Stylistically, “Silence of the Lambs” could be the greatest film to authentically capture the atmosphere of engaging a sociopath. Both Starling’s hellish descent into the asylum’s maximum security holding and Buffalo Bill’s arthropod emporium emphasize sinister dwellings of mind and body. But when style is taken out of the equation, “Silence of the Lambs” feels oddly dated in the age of serial killer dramatic introspection, a la Showtime’s “Dexter” and Netflix’s “Mindhunter.” The latter show even throws some shade at “Silence” when Anna Torv’s psychology professor, Wendy Carr, criticizes her FBI partners’ methodology of associating gender-bending behavior with violence.
Buffalo Bill’s characterization draws the most ire from “Silence of the Lambs” detractors. Ted Tally’s script does explicitly mention that Bill isn’t being labeled as transsexual or transgender. Bill’s victims’ postmortem mutilations do however provide him a version of gender reassignment surgery. This allows him to “escape” his male identity, whose depravity he’s apparently disgusted by. This motivation may avoid labeling, but it does codify femininity as abnormal when adopted by a man. For example, audiences witness a full-on dance sequence of Bill embracing the female essence, bushy “mangina” on full display.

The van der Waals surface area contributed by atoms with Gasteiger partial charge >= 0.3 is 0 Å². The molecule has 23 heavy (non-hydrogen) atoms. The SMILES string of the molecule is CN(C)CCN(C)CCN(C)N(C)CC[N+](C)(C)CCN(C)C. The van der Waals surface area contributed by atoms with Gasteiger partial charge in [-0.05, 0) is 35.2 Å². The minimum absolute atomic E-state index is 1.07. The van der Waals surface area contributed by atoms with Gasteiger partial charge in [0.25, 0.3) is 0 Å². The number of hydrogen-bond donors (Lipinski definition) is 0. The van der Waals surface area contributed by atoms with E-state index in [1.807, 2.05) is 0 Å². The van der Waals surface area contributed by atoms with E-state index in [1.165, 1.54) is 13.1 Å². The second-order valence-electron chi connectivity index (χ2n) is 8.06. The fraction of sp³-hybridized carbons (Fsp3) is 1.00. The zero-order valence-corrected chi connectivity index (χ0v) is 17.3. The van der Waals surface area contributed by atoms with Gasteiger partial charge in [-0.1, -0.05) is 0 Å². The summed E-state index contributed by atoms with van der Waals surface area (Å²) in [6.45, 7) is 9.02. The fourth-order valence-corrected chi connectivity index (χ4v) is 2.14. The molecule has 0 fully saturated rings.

If the rationale was about solely shedding one’s gender “skin” for another, why the genuine infatuation? It’s therefore difficult to separate the serial killer from his identity transformation. This depiction of Bill (perhaps unintentionally) makes the argument that bisexuals, homosexuals or transgender individuals have a sickness that stems from self-loathing. In order to defeat this “illness,” the gay and bisexual community feel the need to reject their biologically “masculine” attributes.
When viewing Bill’s psychology through the lens of Lecter and the FBI, it’s abundantly clear that offense is warranted. No minority group would ever want their biological impulses to feel invalidated or scrutinized by straight authority figures. And yet, that is exactly what “Silence of the Lambs” is guilty of, an unfortunate product of the times that exploits minority groups for dramatic enticement. Thankfully, Demme has since acknowledged that the LGBT community lacks adequate onscreen progressive portrayals.